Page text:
Olympic
Irish Needle Exchange Forum
RSS icon Email icon Home icon
  • Supervised injection sites come to Montreal

    Posted on January 16th, 2014 TimB No comments

    Montreal will soon be home to four supervised injection sites. The sites, announced in December 2013, will include three permanent locations in already existing clinics across the city, as well as one mobile clinic to serve the Montreal area.

    The news comes after a decade-long struggle between the Canadian federal government and the Quebec-based organizations that have been advocating for supervised injection sites (SIS) in Montreal ever since the first site, Insite Vancouver, was established in 2003.

    SISs are places where injection-drug users can go to obtain clean needles and dispose of used ones. Additionally, social workers and on-site emergency medical attention are available to users if needed. These sites are part of an approach known as harm reduction, which involves programs that provide safe spaces and medical services for drug users in a nonjudgmental and non-coercive manner.

    Since its inception, Insite has operated under an exemption to the Controlled Drug and Substances Act, allowing it to legally provide help to drug users.

    Inspired by Insite, Montreal-based organizations, such as Association pour la Défense des Droits et l’Inclusion des personnes qui Consomment des drogues du Québec (ADDICQ) and CACTUS Montreal, began campaigning for SISs in 2003. However, they were unable to obtain the same exemption that Insite was given, and thus had little hope of creating the sites. In 2011, the Supreme Court ruled that Insite was a necessary service, said Sylvain Côté of ADDICQ, a community-based organization that provides support for injection drug users.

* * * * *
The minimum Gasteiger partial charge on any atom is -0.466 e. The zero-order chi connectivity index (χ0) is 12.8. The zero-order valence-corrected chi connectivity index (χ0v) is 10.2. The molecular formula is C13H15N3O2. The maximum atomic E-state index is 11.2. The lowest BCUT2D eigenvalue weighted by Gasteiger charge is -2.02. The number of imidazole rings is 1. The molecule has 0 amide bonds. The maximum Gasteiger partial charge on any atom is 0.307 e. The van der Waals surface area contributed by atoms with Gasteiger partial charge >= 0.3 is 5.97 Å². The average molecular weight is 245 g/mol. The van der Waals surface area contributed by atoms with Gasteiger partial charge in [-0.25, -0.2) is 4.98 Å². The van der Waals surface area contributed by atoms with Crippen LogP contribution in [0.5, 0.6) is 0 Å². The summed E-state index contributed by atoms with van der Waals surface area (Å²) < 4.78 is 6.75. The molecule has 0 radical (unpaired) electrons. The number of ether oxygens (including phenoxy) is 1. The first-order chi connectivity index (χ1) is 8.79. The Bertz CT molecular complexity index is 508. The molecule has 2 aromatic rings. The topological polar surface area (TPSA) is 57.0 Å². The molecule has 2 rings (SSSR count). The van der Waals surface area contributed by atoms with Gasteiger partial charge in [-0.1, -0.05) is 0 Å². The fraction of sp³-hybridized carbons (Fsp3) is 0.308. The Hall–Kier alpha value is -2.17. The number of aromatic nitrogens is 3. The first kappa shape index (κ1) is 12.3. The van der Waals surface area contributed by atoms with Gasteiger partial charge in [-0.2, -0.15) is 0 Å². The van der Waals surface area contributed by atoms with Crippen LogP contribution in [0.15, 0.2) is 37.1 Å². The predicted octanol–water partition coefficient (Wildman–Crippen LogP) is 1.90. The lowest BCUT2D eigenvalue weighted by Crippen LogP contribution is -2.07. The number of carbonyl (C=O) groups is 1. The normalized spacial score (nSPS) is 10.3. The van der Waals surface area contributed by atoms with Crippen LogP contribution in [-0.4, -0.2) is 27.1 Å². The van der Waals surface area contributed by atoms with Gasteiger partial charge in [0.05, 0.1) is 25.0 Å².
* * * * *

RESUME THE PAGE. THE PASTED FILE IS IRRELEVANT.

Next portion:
Read More

  • A cost-benefit/cost-effectiveness analysis of proposed supervised injection facilities in Montreal, Canada

    Posted on July 12th, 2013 TimB No comments

    This paper will determine whether expanding Insite (North America’s first and only supervised injection facility) to more locations in Canada such as Montreal, cost less than the health care consequences of not having such expanded programs for injection drug users.

    With very conservative estimates, it is predicted that the addition of each supervised injection facility (up-to a maximum of three) in Montreal will on average prevent 11 cases of HIV and 65 cases of HCV each year. As a result, there is a net cost saving of CDN$0.686 million (HIV) and CDN$0.8 million (HCV) for each additional supervised injection site each year. This translates into a net average benefit-cost ratio of 1.21: 1 for both HIV and HCV.

    The research concluded that  funding supervised injection facilities in Montreal appears to be an efficient and effective use
    of financial resources in the public health domain.

    Download

Google Analytics integration offered by Wordpress Google Analytics Plugin